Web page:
Lord Haw-Haw online

Published in 20th-century / Contemporary History, Features, Issue 2 (March/April 2010), The Emergency, Volume 18

Above: William Joyce (left)—a.k.a. ‘Lord Haw-Haw’—with Oswald Mosley (centre) in the Blackshirt uniform of the British Union of Fascists and (below) delivering a fiery speech. (The Friends of Oswald Mosley)

Above: William Joyce (left)—a.k.a. ‘Lord Haw-Haw’—with Oswald Mosley (centre) in the Blackshirt uniform of the British Union of Fascists and (below) delivering a fiery speech. (The Friends of Oswald Mosley)

WhenI was working on a biography of William Joyce, Lord Haw-Haw, there wasno difficulty in procuring the few remaining examples of his broadcastvoice. They had been compiled onto CD and circulated among a certainsub-culture that remains fascinated by Joyce, the last man to be hangedby the Crown for treason in 1946. And this CD was sent to me by severalhelpful sources. I would not describe this sub-culture as fascist or inany way sinister, but there remains an enduring interest in anythingconnected with the Third Reich, and the Galway-reared William Joyce iscertainly part of that constellation.
Now the BBC has put thesefew examples of Joyce’s broadcasts into the public realm—online—andthey are certainly worth hearing. But in terms of the body of hisbroadcast work—which was continuous, from late 1939 until April of1945, during which period he broadcast sometimes several times aday—they remain a fairly thin representation of Joyce’s output. All butone are from 1940, and they are mere snippets: his tone isunmistakable, but the clips are so short that they are somewhatinsubstantial.
77_small_1268931792The one broadcast that has real historicalweight—if one can put it that way—is the ten-minute ‘farewell’broadcast made on 30 April 1945. It is entirely clear that Joyce isvery drunk indeed in this valediction, and for that reason alone it isa useful linguistic study of how the voice is altered and elements ofsound are amplified by intoxication.
Joyce ‘constructed’ his ownaccent—he had lived in Ireland from the age of three until he wasnearly sixteen (he had to leave the country hurriedly because the IRAwere planning to shoot him on a charge of snitching to the Black andTans) and in the following years schooled himself in London. He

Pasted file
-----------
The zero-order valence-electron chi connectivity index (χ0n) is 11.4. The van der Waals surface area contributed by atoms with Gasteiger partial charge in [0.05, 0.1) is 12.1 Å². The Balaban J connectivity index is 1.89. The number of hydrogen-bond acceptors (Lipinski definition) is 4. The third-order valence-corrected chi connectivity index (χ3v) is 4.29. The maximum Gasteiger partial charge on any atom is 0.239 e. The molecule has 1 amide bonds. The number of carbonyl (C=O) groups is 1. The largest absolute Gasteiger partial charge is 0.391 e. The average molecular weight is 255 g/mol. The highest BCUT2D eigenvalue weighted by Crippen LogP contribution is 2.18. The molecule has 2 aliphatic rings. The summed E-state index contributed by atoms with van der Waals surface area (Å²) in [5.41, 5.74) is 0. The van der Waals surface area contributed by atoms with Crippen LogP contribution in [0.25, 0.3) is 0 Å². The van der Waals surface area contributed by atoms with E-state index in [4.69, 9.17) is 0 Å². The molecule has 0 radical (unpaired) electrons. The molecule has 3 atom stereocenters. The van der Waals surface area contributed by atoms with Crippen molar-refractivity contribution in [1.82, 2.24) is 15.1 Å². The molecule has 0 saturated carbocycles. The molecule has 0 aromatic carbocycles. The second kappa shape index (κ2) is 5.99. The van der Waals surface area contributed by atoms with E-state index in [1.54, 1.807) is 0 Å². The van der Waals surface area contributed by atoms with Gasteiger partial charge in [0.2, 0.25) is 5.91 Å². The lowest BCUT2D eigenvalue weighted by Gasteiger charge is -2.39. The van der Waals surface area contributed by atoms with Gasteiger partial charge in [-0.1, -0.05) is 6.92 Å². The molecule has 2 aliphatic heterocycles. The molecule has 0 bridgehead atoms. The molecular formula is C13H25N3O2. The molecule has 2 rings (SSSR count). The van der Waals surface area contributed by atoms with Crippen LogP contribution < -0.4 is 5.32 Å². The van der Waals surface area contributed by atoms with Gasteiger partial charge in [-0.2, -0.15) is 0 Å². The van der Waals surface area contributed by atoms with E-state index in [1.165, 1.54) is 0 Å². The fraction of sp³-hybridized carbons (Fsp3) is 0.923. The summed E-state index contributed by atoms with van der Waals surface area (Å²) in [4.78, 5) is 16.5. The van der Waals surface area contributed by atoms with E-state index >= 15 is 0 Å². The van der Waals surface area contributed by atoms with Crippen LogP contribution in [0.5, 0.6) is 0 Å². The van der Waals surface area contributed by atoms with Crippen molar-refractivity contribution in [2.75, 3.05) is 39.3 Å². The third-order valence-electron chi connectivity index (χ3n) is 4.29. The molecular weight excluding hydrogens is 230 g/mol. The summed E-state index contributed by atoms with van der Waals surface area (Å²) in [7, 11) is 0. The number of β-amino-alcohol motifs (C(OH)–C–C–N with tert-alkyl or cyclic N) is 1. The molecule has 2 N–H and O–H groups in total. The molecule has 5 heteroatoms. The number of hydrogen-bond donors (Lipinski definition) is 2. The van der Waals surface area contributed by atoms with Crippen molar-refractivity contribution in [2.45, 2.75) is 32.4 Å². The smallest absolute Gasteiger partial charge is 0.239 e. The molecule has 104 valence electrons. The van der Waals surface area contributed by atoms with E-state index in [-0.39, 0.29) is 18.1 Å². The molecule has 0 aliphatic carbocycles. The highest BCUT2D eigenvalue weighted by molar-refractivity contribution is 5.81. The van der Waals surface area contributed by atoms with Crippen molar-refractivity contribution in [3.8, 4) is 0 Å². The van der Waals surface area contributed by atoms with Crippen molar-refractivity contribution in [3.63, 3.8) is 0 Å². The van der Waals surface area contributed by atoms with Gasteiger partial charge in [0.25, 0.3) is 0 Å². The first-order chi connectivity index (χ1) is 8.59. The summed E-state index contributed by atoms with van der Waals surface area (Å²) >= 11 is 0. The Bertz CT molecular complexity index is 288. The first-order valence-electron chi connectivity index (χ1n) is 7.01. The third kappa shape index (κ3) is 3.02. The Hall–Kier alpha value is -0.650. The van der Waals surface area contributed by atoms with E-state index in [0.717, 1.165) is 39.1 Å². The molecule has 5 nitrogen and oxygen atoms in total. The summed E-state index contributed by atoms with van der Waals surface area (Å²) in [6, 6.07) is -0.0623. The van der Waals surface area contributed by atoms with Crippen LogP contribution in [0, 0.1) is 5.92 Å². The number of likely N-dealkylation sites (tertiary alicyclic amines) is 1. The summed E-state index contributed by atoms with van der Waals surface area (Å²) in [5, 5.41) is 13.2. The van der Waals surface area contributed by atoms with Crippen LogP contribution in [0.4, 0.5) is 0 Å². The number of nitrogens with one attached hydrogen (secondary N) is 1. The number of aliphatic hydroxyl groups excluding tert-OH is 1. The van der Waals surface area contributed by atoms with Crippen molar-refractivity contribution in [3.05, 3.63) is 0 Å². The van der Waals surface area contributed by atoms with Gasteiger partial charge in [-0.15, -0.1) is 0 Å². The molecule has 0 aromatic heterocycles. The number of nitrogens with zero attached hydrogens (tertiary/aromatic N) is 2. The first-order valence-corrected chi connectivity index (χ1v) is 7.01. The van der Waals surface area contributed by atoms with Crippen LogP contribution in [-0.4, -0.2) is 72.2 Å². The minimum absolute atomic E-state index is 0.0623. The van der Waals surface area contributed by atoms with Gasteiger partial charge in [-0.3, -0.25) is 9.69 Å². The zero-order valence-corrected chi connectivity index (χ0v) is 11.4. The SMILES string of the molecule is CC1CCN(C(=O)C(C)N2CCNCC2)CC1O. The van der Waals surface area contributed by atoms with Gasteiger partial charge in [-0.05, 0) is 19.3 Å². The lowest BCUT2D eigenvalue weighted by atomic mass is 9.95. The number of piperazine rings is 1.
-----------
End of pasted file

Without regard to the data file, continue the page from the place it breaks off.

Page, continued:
was,as it happens, a brilliant linguistic scholar and an expert in earlyAnglo-Saxon and Old Norse, so he knew about voice and language. He cameto speak like an educated Englishman who had been born a foreigner (hehad been born in America, a naturalised American of Irish andEnglish-born parents, so the description is not too wide of the mark).

 

 

A Confirmation photo of William Joyce (back row, third from right) taken at St Ignatius College, Galway, in 1915 or 1916. In his last, inebriated broadcast, Joyce’s accent recaptured some of its Galway roots.

A Confirmation photo of William Joyce (back row, third from right) taken at St Ignatius College, Galway, in 1915 or 1916. In his last, inebriated broadcast, Joyce’s accent recaptured some of its Galway roots.

Butin this last, very inebriated speech, Joyce’s accent recaptures some ofits Galway roots. ‘The whole of my WORK has been in vain,’ he suggests,using the rounded Irish ‘r’. ‘No MEASURES . . . will shatter Germany,’he goes on, and again you can hear that Irish intonation recurring.‘Germany will LIVE because the GERMAN people have in them the secret oflife.’ It really is an illumination of what radio does so expertly:expose unmistakably the timbre of the voice, and of course revealinstantly any trace of alcohol or other opiate.
Joyce knew thegame was up when he made this broadcast: he and the other broadcastershad raided the cellars of the Hamburg Reichsrundfunk, drinkingeverything in sight. What he did not know at the time was that Hitlerhad committed suicide on that very day.
Although Joyce broadcastprodigiously (and wrote many radio scripts for other broadcasters too),the tapes for most of his broadcasts were not preserved. Firstly, theRundfunk—the German broadcasting authority—in those days wiped thediscs clean for reuse (as did, for that matter, Radio Éireann, as itthen was—we have very few recordings of W. B. Yeats speaking becausethe records were wiped). So, unless there are some recordings lurkingin the Russian archives (the Soviets quickly took over the Berlinbranch of the Rundfunk), this, online now, is all there is. Of course,the BBC monitored most of the broadcasts and transcribed them towritten records at the time, which are available at the Imperial WarMuseum, London—although, again, these transcripts tended to ignore orperhaps discard some of the more facetious, even comical, remarks thatJoyce could throw into a broadcast. Many older people I interviewedremembered him as being funny.
There was also a strongrumour-factory surrounding the Haw-Haw broadcasts. People ‘remembered’him making statements for which there is no concrete evidence, such asa public clock in a certain town being broken; and he did terrify (orsometimes warn) his British listeners that the Luftwaffe would strikeat a certain time. His reputation became almost occult, and an elementof this remains. I am still told that William Joyce had a secret radioset in various English coastal towns before the war—Folkestone beingone such—but real evidence is hard to come by.
WithJoyce, there is always an element of legend as well as of history. Whatis certain is that his bodily remains lie at peace in BohermoreCemetery in Galway City, and his daughter Heather, now an elderly lady,travels there every two years to clean and tend to the grave. HI

 

MaryKenny’s Germany calling: a personal biography of William Joyce, LordHaw-Haw, first published in 2003, was reissued by Max Press, London, in2008.

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